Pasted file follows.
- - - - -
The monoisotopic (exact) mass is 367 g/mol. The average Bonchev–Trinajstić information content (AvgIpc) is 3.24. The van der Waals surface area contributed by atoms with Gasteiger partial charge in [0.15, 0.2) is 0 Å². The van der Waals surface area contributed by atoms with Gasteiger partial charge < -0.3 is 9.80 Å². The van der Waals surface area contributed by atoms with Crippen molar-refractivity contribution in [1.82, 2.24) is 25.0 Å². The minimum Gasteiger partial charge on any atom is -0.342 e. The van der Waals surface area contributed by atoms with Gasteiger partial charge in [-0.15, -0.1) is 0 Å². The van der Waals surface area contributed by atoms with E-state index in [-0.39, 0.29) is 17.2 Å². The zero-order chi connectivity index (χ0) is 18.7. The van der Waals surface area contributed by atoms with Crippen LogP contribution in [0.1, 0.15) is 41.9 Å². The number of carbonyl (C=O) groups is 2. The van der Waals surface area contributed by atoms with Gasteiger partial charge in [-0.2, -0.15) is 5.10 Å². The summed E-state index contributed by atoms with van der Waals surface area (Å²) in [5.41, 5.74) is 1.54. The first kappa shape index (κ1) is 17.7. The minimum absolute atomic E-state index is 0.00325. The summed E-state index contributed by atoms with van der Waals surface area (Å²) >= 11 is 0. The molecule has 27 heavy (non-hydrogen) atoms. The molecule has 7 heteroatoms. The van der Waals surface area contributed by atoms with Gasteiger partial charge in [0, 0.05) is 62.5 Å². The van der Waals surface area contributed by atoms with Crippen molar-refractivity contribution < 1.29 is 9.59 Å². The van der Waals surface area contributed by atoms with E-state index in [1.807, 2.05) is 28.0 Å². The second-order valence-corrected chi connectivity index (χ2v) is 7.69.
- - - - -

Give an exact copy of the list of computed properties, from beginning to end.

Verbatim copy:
The monoisotopic (exact) mass is 367 g/mol. The average Bonchev–Trinajstić information content (AvgIpc) is 3.24. The van der Waals surface area contributed by atoms with Gasteiger partial charge in [0.15, 0.2) is 0 Å². The van der Waals surface area contributed by atoms with Gasteiger partial charge < -0.3 is 9.80 Å². The van der Waals surface area contributed by atoms with Crippen molar-refractivity contribution in [1.82, 2.24) is 25.0 Å². The minimum Gasteiger partial charge on any atom is -0.342 e. The van der Waals surface area contributed by atoms with Gasteiger partial charge in [-0.15, -0.1) is 0 Å². The van der Waals surface area contributed by atoms with E-state index in [-0.39, 0.29) is 17.2 Å². The zero-order chi connectivity index (χ0) is 18.7. The van der Waals surface area contributed by atoms with Crippen LogP contribution in [0.1, 0.15) is 41.9 Å². The number of carbonyl (C=O) groups is 2. The van der Waals surface area contributed by atoms with Gasteiger partial charge in [-0.2, -0.15) is 5.10 Å². The summed E-state index contributed by atoms with van der Waals surface area (Å²) in [5.41, 5.74) is 1.54. The first kappa shape index (κ1) is 17.7. The minimum absolute atomic E-state index is 0.00325. The summed E-state index contributed by atoms with van der Waals surface area (Å²) >= 11 is 0. The molecule has 27 heavy (non-hydrogen) atoms. The molecule has 7 heteroatoms. The van der Waals surface area contributed by atoms with Gasteiger partial charge in [0, 0.05) is 62.5 Å². The van der Waals surface area contributed by atoms with Crippen molar-refractivity contribution < 1.29 is 9.59 Å². The van der Waals surface area contributed by atoms with E-state index in [1.807, 2.05) is 28.0 Å². The second-order valence-corrected chi connectivity index (χ2v) is 7.69.